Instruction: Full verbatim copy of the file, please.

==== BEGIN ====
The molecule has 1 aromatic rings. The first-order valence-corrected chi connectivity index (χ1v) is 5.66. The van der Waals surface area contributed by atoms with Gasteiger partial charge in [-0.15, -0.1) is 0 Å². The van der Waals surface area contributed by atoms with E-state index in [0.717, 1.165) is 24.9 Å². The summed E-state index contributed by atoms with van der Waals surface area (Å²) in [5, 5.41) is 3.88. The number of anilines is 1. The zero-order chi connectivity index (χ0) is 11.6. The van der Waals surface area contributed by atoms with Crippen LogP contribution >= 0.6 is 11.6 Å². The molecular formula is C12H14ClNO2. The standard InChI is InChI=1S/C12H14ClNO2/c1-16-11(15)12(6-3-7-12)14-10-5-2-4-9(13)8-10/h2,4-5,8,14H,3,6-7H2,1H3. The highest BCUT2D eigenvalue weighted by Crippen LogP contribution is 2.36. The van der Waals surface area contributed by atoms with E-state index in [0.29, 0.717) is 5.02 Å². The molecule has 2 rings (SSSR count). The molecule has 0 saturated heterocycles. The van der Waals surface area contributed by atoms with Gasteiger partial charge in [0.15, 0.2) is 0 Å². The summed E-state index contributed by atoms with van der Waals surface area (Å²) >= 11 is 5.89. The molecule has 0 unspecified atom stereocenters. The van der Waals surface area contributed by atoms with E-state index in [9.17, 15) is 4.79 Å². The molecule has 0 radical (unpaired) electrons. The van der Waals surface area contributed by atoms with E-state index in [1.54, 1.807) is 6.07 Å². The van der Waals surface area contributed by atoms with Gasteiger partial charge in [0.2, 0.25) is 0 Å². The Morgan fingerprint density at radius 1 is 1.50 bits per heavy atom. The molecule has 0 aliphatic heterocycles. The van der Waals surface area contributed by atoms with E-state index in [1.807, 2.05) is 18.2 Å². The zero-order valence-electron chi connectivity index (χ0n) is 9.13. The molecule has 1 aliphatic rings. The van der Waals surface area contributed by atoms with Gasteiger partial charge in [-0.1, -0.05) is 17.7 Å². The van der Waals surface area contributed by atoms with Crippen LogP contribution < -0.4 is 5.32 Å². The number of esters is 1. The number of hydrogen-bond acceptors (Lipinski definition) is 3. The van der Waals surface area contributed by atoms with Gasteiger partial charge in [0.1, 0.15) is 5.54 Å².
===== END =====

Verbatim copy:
The molecule has 1 aromatic rings. The first-order valence-corrected chi connectivity index (χ1v) is 5.66. The van der Waals surface area contributed by atoms with Gasteiger partial charge in [-0.15, -0.1) is 0 Å². The van der Waals surface area contributed by atoms with E-state index in [0.717, 1.165) is 24.9 Å². The summed E-state index contributed by atoms with van der Waals surface area (Å²) in [5, 5.41) is 3.88. The number of anilines is 1. The zero-order chi connectivity index (χ0) is 11.6. The van der Waals surface area contributed by atoms with Crippen LogP contribution >= 0.6 is 11.6 Å². The molecular formula is C12H14ClNO2. The standard InChI is InChI=1S/C12H14ClNO2/c1-16-11(15)12(6-3-7-12)14-10-5-2-4-9(13)8-10/h2,4-5,8,14H,3,6-7H2,1H3. The highest BCUT2D eigenvalue weighted by Crippen LogP contribution is 2.36. The van der Waals surface area contributed by atoms with E-state index in [0.29, 0.717) is 5.02 Å². The molecule has 2 rings (SSSR count). The molecule has 0 saturated heterocycles. The van der Waals surface area contributed by atoms with Gasteiger partial charge in [0.15, 0.2) is 0 Å². The summed E-state index contributed by atoms with van der Waals surface area (Å²) >= 11 is 5.89. The molecule has 0 unspecified atom stereocenters. The van der Waals surface area contributed by atoms with E-state index in [9.17, 15) is 4.79 Å². The molecule has 0 radical (unpaired) electrons. The van der Waals surface area contributed by atoms with E-state index in [1.54, 1.807) is 6.07 Å². The van der Waals surface area contributed by atoms with Gasteiger partial charge in [0.2, 0.25) is 0 Å². The Morgan fingerprint density at radius 1 is 1.50 bits per heavy atom. The molecule has 0 aliphatic heterocycles. The van der Waals surface area contributed by atoms with E-state index in [1.807, 2.05) is 18.2 Å². The zero-order valence-electron chi connectivity index (χ0n) is 9.13. The molecule has 1 aliphatic rings. The van der Waals surface area contributed by atoms with Gasteiger partial charge in [-0.1, -0.05) is 17.7 Å². The van der Waals surface area contributed by atoms with Crippen LogP contribution < -0.4 is 5.32 Å². The number of esters is 1. The number of hydrogen-bond acceptors (Lipinski definition) is 3. The van der Waals surface area contributed by atoms with Gasteiger partial charge in [0.1, 0.15) is 5.54 Å².